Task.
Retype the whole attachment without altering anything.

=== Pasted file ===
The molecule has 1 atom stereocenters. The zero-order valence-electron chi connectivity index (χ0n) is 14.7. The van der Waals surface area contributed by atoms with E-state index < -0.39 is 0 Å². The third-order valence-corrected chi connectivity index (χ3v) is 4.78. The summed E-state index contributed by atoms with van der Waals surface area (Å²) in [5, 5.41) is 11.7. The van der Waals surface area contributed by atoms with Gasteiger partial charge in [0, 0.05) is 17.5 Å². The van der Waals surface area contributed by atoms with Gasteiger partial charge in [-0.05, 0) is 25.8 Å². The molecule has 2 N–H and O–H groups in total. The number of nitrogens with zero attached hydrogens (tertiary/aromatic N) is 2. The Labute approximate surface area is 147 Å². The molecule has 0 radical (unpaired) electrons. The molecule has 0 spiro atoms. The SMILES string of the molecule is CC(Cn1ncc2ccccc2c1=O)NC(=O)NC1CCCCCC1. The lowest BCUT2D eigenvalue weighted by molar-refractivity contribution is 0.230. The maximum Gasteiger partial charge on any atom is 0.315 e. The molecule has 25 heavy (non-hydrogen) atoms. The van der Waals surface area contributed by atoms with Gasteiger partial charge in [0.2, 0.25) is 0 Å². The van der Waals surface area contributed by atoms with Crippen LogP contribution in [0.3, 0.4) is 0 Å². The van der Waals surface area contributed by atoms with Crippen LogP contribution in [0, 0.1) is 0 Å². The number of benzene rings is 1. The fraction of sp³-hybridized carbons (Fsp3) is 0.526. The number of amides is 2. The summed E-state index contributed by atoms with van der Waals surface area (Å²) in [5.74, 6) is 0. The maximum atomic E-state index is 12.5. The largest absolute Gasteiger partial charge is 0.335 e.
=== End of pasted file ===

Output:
The molecule has 1 atom stereocenters. The zero-order valence-electron chi connectivity index (χ0n) is 14.7. The van der Waals surface area contributed by atoms with E-state index < -0.39 is 0 Å². The third-order valence-corrected chi connectivity index (χ3v) is 4.78. The summed E-state index contributed by atoms with van der Waals surface area (Å²) in [5, 5.41) is 11.7. The van der Waals surface area contributed by atoms with Gasteiger partial charge in [0, 0.05) is 17.5 Å². The van der Waals surface area contributed by atoms with Gasteiger partial charge in [-0.05, 0) is 25.8 Å². The molecule has 2 N–H and O–H groups in total. The number of nitrogens with zero attached hydrogens (tertiary/aromatic N) is 2. The Labute approximate surface area is 147 Å². The molecule has 0 radical (unpaired) electrons. The molecule has 0 spiro atoms. The SMILES string of the molecule is CC(Cn1ncc2ccccc2c1=O)NC(=O)NC1CCCCCC1. The lowest BCUT2D eigenvalue weighted by molar-refractivity contribution is 0.230. The maximum Gasteiger partial charge on any atom is 0.315 e. The molecule has 25 heavy (non-hydrogen) atoms. The van der Waals surface area contributed by atoms with Gasteiger partial charge in [0.2, 0.25) is 0 Å². The van der Waals surface area contributed by atoms with Crippen LogP contribution in [0.3, 0.4) is 0 Å². The van der Waals surface area contributed by atoms with Crippen LogP contribution in [0, 0.1) is 0 Å². The number of benzene rings is 1. The fraction of sp³-hybridized carbons (Fsp3) is 0.526. The number of amides is 2. The summed E-state index contributed by atoms with van der Waals surface area (Å²) in [5.74, 6) is 0. The maximum atomic E-state index is 12.5. The largest absolute Gasteiger partial charge is 0.335 e.